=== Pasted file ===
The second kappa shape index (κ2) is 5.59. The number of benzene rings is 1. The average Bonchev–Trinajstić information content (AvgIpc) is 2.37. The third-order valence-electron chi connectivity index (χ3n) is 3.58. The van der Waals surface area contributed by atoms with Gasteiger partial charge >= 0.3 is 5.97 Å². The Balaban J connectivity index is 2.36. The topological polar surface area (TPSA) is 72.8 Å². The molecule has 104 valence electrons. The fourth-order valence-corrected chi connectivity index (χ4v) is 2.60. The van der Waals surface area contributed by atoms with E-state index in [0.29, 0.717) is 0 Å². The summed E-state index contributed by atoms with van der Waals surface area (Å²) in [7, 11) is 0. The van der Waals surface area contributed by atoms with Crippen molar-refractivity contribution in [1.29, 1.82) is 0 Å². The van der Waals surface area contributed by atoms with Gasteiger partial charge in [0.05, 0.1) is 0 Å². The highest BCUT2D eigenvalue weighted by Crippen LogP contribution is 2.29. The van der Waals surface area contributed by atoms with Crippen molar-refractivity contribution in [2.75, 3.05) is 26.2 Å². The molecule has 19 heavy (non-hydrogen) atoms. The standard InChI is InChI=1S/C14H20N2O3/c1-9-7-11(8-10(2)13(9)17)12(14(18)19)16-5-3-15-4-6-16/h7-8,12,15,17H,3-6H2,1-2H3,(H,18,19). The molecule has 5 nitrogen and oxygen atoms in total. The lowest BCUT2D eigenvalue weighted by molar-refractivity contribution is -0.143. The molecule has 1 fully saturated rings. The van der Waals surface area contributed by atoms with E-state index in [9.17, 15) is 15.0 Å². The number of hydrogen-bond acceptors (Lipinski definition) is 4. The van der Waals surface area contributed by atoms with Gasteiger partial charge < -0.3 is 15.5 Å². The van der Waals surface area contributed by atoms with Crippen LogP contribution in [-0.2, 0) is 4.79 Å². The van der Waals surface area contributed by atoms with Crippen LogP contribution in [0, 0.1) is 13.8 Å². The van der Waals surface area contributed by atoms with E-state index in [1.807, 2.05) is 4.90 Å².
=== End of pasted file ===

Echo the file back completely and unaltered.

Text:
The second kappa shape index (κ2) is 5.59. The number of benzene rings is 1. The average Bonchev–Trinajstić information content (AvgIpc) is 2.37. The third-order valence-electron chi connectivity index (χ3n) is 3.58. The van der Waals surface area contributed by atoms with Gasteiger partial charge >= 0.3 is 5.97 Å². The Balaban J connectivity index is 2.36. The topological polar surface area (TPSA) is 72.8 Å². The molecule has 104 valence electrons. The fourth-order valence-corrected chi connectivity index (χ4v) is 2.60. The van der Waals surface area contributed by atoms with E-state index in [0.29, 0.717) is 0 Å². The summed E-state index contributed by atoms with van der Waals surface area (Å²) in [7, 11) is 0. The van der Waals surface area contributed by atoms with Crippen molar-refractivity contribution in [1.29, 1.82) is 0 Å². The van der Waals surface area contributed by atoms with Gasteiger partial charge in [0.05, 0.1) is 0 Å². The highest BCUT2D eigenvalue weighted by Crippen LogP contribution is 2.29. The van der Waals surface area contributed by atoms with Crippen molar-refractivity contribution in [2.75, 3.05) is 26.2 Å². The molecule has 19 heavy (non-hydrogen) atoms. The standard InChI is InChI=1S/C14H20N2O3/c1-9-7-11(8-10(2)13(9)17)12(14(18)19)16-5-3-15-4-6-16/h7-8,12,15,17H,3-6H2,1-2H3,(H,18,19). The molecule has 5 nitrogen and oxygen atoms in total. The lowest BCUT2D eigenvalue weighted by molar-refractivity contribution is -0.143. The molecule has 1 fully saturated rings. The van der Waals surface area contributed by atoms with E-state index in [9.17, 15) is 15.0 Å². The number of hydrogen-bond acceptors (Lipinski definition) is 4. The van der Waals surface area contributed by atoms with Gasteiger partial charge < -0.3 is 15.5 Å². The van der Waals surface area contributed by atoms with Crippen LogP contribution in [-0.2, 0) is 4.79 Å². The van der Waals surface area contributed by atoms with Crippen LogP contribution in [0, 0.1) is 13.8 Å². The van der Waals surface area contributed by atoms with E-state index in [1.807, 2.05) is 4.90 Å².